Documentation/Product or Service

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Product or Service

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Notes for Schema.org

When applying this pattern in the schema.org namespace, please note the following naming differences:

  1. schema:IndividualProduct = gr:Individual
  2. schema:ProductModel = gr:ProductOrServiceModel
  3. schema:Product = gr:ProductOrService
  4. schema:SomeProducts = gr:SomeItems

When combining the three more specific product types with one of the subtypes of http://schema.org/Product, like http://schema.org/Car, you have to use a multi-typed entity, like so:

N3 / Turtle

foo:MyCarModel a schema:Car, schema:ProductModel .

JSON-LD

<script type="application/ld+json">
{
  "@context": "http://schema.org/",
  "@type": ["Car", "ProductModel"],
  "name": "ACME Hellracer",
  "description": "The ACME Hellracer is ....", 
}
</script>

Microdata

<div itemscope itemtype="http://schema.org/Car">
    <link itemprop="additionalType" href="http://schema.org/ProductModel />
   <div itemprop="name">ACME Hellracer</div>
   <div itemprop="description">The ACME Hellracer is ....</div>
</div>

Overview

GoodRelations disambiguates the broad notion of a product into three different types of entities:

1. A real product, like my laptop, my car with this VIN and mileage, a particular item on an eBay auction. The important thing is that all information said about that product relates to the same entity.

The respective GoodRelations class is gr:Individual.

Examples are the items on eBay auction pages or used cars.

2. A product model, i.e. a datasheet, like "Nikon T90", "iPod Nano 16 GB", or similar. This is basically the abstract definition of product features for mass-produced commodities. The nice thing is that if you are able to spot the link from a product to its product model, you can enrich the often shallow product description (e.g. from a shop page) with the rich feature data from the model page on the manufacturer's site.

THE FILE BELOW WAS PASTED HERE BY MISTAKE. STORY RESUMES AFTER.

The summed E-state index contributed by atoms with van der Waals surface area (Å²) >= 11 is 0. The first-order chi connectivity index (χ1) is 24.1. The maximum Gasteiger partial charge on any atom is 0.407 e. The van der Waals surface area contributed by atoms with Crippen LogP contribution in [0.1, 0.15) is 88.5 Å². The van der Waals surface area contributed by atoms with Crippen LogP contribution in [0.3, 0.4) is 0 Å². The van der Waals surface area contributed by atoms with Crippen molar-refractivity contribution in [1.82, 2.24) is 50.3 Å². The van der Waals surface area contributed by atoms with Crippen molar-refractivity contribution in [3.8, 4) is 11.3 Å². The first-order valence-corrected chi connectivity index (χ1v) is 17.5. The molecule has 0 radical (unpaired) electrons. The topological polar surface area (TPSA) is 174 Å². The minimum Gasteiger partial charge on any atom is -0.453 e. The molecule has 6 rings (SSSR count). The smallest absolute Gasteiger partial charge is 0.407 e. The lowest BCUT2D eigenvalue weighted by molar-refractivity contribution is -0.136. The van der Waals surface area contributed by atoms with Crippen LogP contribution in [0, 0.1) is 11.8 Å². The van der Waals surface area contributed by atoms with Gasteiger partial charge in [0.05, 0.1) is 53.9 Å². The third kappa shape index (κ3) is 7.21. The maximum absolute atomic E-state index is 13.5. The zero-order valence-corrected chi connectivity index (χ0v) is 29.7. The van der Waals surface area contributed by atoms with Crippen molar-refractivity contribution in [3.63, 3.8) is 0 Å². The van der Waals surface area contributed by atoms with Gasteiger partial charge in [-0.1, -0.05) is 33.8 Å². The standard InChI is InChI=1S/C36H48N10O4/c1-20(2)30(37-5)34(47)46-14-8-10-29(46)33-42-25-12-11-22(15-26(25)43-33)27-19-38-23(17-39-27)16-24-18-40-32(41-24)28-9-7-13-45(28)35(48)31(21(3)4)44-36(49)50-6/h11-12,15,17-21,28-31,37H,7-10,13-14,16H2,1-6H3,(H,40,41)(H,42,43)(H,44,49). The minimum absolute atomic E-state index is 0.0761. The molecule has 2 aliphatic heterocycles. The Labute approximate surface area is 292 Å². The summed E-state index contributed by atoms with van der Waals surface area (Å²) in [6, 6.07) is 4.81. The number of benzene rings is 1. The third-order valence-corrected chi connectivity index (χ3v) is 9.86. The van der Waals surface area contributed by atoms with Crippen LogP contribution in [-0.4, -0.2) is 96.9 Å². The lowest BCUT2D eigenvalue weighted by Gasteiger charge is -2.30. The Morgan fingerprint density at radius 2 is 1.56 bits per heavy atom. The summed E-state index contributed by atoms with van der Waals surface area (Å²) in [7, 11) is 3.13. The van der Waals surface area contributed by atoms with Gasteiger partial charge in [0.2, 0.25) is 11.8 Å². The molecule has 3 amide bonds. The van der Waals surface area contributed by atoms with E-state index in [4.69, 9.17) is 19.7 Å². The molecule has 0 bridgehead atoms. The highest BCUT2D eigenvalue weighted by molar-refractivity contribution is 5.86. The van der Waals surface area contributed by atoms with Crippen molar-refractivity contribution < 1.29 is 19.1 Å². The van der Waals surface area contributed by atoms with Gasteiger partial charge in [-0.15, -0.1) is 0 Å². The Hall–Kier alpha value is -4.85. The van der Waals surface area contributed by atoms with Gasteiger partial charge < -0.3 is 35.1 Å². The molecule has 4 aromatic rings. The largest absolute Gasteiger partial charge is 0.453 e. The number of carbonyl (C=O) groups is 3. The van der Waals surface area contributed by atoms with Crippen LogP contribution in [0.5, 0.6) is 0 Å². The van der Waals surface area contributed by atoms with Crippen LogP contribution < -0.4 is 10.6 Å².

In theory, there are at least two ways of modeling product models:

  • as abstract entities, e.g. subtypes of foaf:Document etc.
  • as prototypes, i.e. a special form of products.

GoodRelations treats product models as prototypes, since this allows using the same types (TV set, car, ...) and the same properties (weight, voltage,...) for products and product models alike, even though they mean different things for products vs. datasheets. (The weight of 5 kg for a TV set means that the TV set weighs 5 kg. The weight of 5 kg for a datasheet of a TV set means that each TV set of that make and model will, by default, weigh 5 kg.)

The respective GoodRelations class is gr:ProductOrServiceModel.

Examples are the product pages on manufacturers' sites, like Sony, Nikon, Volkswagen - the entities references are not products, but their blueprints.

3. Then we have a third case, in which the entities exposed on the Web are neither products nor product models, but instead "black boxes" of products, which themselves do not have a public identity. For example, an Amazon page for a new book does not expose publicly individual book copies, but just states that they have multiple ones on stock.

The main semantic difference is that multiple statements about the same entity do not imply that the statements refer to the same individual product. For instance, if you say that you bought that entity and that someone else bought it, too, it implies that you own books from the same bag of books, but not the same copy. (The identity criterion is different.)

The respective GoodRelations class is gr:SomeItems.

These three subtypes are powerful, but it is of course also allowed to use the common abstraction gr:ProductOrService.

Examples: Modeling Products and Product Models

Now, modeling respective data using GoodRelations works by combining two classes per each product,

  • one class for the type of product, e.g. http://schema.org/Book for books, and
  • one class for distinguishing individual products (gr:Individual), product models (gr:ProductOrServiceModel), and bags of anonymous products (gr:SomeItems).

A Single Book Copy

<div typeof="schema:Book gr:Individual" itemid="#product>
  <div property="gr:name">HTML for Idiots</div>
...other properties from schema:Book or gr:Individual ...
</div>

A Book Title

<div typeof="schema:Book gr:ProductOrServiceModel" itemid="#product>
  <div property="gr:name">HTML for Idiots</div>
...other properties from schema:Book or gr:SomeItems ...
</div>


Some Books

<div typeof="schema:Book gr:SomeItems" itemid="#product>
  <div property="gr:name">HTML for Idiots</div>
...other properties from schema:Book or gr:SomeItems ...
</div>